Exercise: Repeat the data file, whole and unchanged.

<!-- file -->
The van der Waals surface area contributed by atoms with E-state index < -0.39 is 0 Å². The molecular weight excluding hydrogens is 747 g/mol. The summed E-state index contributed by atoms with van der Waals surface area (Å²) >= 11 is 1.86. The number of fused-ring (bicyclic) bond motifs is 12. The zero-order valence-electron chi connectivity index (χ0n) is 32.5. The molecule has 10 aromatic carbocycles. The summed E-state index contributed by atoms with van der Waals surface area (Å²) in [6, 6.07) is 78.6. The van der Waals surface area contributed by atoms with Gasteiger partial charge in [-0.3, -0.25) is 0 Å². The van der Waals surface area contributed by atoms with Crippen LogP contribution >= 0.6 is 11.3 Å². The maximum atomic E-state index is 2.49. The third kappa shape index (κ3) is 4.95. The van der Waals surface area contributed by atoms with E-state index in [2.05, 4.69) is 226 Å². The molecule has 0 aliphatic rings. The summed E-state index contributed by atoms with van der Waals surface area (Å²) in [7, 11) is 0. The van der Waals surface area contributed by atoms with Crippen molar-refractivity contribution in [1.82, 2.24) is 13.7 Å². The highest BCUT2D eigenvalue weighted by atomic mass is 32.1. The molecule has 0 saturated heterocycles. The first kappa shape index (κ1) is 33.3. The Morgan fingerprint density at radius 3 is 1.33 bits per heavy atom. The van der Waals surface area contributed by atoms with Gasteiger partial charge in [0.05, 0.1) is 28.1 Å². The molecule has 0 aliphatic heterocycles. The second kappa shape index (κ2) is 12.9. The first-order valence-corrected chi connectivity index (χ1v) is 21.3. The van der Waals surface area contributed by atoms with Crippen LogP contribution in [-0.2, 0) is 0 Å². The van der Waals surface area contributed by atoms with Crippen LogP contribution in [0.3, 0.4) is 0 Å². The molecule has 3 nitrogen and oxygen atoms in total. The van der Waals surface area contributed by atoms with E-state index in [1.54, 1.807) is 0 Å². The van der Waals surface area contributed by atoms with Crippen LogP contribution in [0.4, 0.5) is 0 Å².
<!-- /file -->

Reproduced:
The van der Waals surface area contributed by atoms with E-state index < -0.39 is 0 Å². The molecular weight excluding hydrogens is 747 g/mol. The summed E-state index contributed by atoms with van der Waals surface area (Å²) >= 11 is 1.86. The number of fused-ring (bicyclic) bond motifs is 12. The zero-order valence-electron chi connectivity index (χ0n) is 32.5. The molecule has 10 aromatic carbocycles. The summed E-state index contributed by atoms with van der Waals surface area (Å²) in [6, 6.07) is 78.6. The van der Waals surface area contributed by atoms with Gasteiger partial charge in [-0.3, -0.25) is 0 Å². The van der Waals surface area contributed by atoms with Crippen LogP contribution >= 0.6 is 11.3 Å². The maximum atomic E-state index is 2.49. The third kappa shape index (κ3) is 4.95. The van der Waals surface area contributed by atoms with E-state index in [2.05, 4.69) is 226 Å². The molecule has 0 aliphatic rings. The summed E-state index contributed by atoms with van der Waals surface area (Å²) in [7, 11) is 0. The van der Waals surface area contributed by atoms with Crippen molar-refractivity contribution in [1.82, 2.24) is 13.7 Å². The highest BCUT2D eigenvalue weighted by atomic mass is 32.1. The molecule has 0 saturated heterocycles. The first kappa shape index (κ1) is 33.3. The Morgan fingerprint density at radius 3 is 1.33 bits per heavy atom. The van der Waals surface area contributed by atoms with Gasteiger partial charge in [0.05, 0.1) is 28.1 Å². The molecule has 0 aliphatic heterocycles. The second kappa shape index (κ2) is 12.9. The first-order valence-corrected chi connectivity index (χ1v) is 21.3. The van der Waals surface area contributed by atoms with Crippen LogP contribution in [-0.2, 0) is 0 Å². The van der Waals surface area contributed by atoms with Crippen LogP contribution in [0.3, 0.4) is 0 Å². The molecule has 3 nitrogen and oxygen atoms in total. The van der Waals surface area contributed by atoms with E-state index in [1.54, 1.807) is 0 Å². The van der Waals surface area contributed by atoms with Crippen LogP contribution in [0.4, 0.5) is 0 Å².